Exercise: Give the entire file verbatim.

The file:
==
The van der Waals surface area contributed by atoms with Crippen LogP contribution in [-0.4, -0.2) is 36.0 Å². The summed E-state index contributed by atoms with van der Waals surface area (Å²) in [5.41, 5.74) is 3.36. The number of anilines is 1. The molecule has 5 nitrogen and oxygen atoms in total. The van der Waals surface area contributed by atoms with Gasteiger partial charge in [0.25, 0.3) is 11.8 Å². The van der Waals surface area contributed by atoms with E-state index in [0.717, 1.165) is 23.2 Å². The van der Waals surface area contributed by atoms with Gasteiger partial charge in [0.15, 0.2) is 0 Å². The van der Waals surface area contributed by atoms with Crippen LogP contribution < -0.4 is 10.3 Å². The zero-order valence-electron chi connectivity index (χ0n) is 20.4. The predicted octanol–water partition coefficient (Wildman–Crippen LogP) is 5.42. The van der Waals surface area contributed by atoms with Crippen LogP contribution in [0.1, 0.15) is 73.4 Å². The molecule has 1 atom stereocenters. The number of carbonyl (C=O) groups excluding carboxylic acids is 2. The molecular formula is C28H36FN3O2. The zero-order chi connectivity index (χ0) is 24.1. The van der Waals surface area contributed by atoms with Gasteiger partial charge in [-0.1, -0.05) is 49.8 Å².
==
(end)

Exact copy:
The van der Waals surface area contributed by atoms with Crippen LogP contribution in [-0.4, -0.2) is 36.0 Å². The summed E-state index contributed by atoms with van der Waals surface area (Å²) in [5.41, 5.74) is 3.36. The number of anilines is 1. The molecule has 5 nitrogen and oxygen atoms in total. The van der Waals surface area contributed by atoms with Gasteiger partial charge in [0.25, 0.3) is 11.8 Å². The van der Waals surface area contributed by atoms with E-state index in [0.717, 1.165) is 23.2 Å². The van der Waals surface area contributed by atoms with Gasteiger partial charge in [0.15, 0.2) is 0 Å². The van der Waals surface area contributed by atoms with Crippen LogP contribution < -0.4 is 10.3 Å². The zero-order valence-electron chi connectivity index (χ0n) is 20.4. The predicted octanol–water partition coefficient (Wildman–Crippen LogP) is 5.42. The van der Waals surface area contributed by atoms with Crippen LogP contribution in [0.1, 0.15) is 73.4 Å². The molecule has 1 atom stereocenters. The number of carbonyl (C=O) groups excluding carboxylic acids is 2. The molecular formula is C28H36FN3O2. The zero-order chi connectivity index (χ0) is 24.1. The van der Waals surface area contributed by atoms with Gasteiger partial charge in [-0.1, -0.05) is 49.8 Å².